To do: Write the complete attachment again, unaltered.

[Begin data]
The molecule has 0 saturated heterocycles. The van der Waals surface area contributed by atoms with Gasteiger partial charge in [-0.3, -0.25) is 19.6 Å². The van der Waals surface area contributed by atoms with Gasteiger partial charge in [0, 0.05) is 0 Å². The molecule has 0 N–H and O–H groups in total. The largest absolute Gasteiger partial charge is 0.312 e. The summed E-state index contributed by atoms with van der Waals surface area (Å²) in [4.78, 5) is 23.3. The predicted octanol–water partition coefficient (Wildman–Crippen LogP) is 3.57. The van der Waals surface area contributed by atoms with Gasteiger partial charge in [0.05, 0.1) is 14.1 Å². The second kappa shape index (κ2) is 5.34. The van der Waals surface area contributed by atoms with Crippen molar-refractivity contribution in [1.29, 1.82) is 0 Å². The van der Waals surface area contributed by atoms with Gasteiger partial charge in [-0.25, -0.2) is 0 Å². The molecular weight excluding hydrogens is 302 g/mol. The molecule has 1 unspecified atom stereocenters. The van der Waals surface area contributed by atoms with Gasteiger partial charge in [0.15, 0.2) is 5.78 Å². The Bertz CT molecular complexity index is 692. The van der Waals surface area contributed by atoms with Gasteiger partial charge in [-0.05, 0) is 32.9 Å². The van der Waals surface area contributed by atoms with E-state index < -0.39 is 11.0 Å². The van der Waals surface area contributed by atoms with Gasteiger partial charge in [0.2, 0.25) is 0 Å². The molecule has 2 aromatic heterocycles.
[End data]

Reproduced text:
The molecule has 0 saturated heterocycles. The van der Waals surface area contributed by atoms with Gasteiger partial charge in [-0.3, -0.25) is 19.6 Å². The van der Waals surface area contributed by atoms with Gasteiger partial charge in [0, 0.05) is 0 Å². The molecule has 0 N–H and O–H groups in total. The largest absolute Gasteiger partial charge is 0.312 e. The summed E-state index contributed by atoms with van der Waals surface area (Å²) in [4.78, 5) is 23.3. The predicted octanol–water partition coefficient (Wildman–Crippen LogP) is 3.57. The van der Waals surface area contributed by atoms with Gasteiger partial charge in [0.05, 0.1) is 14.1 Å². The second kappa shape index (κ2) is 5.34. The van der Waals surface area contributed by atoms with Crippen molar-refractivity contribution in [1.29, 1.82) is 0 Å². The van der Waals surface area contributed by atoms with Gasteiger partial charge in [-0.25, -0.2) is 0 Å². The molecular weight excluding hydrogens is 302 g/mol. The molecule has 1 unspecified atom stereocenters. The van der Waals surface area contributed by atoms with Gasteiger partial charge in [0.15, 0.2) is 5.78 Å². The Bertz CT molecular complexity index is 692. The van der Waals surface area contributed by atoms with Gasteiger partial charge in [-0.05, 0) is 32.9 Å². The van der Waals surface area contributed by atoms with E-state index < -0.39 is 11.0 Å². The van der Waals surface area contributed by atoms with Gasteiger partial charge in [0.2, 0.25) is 0 Å². The molecule has 2 aromatic heterocycles.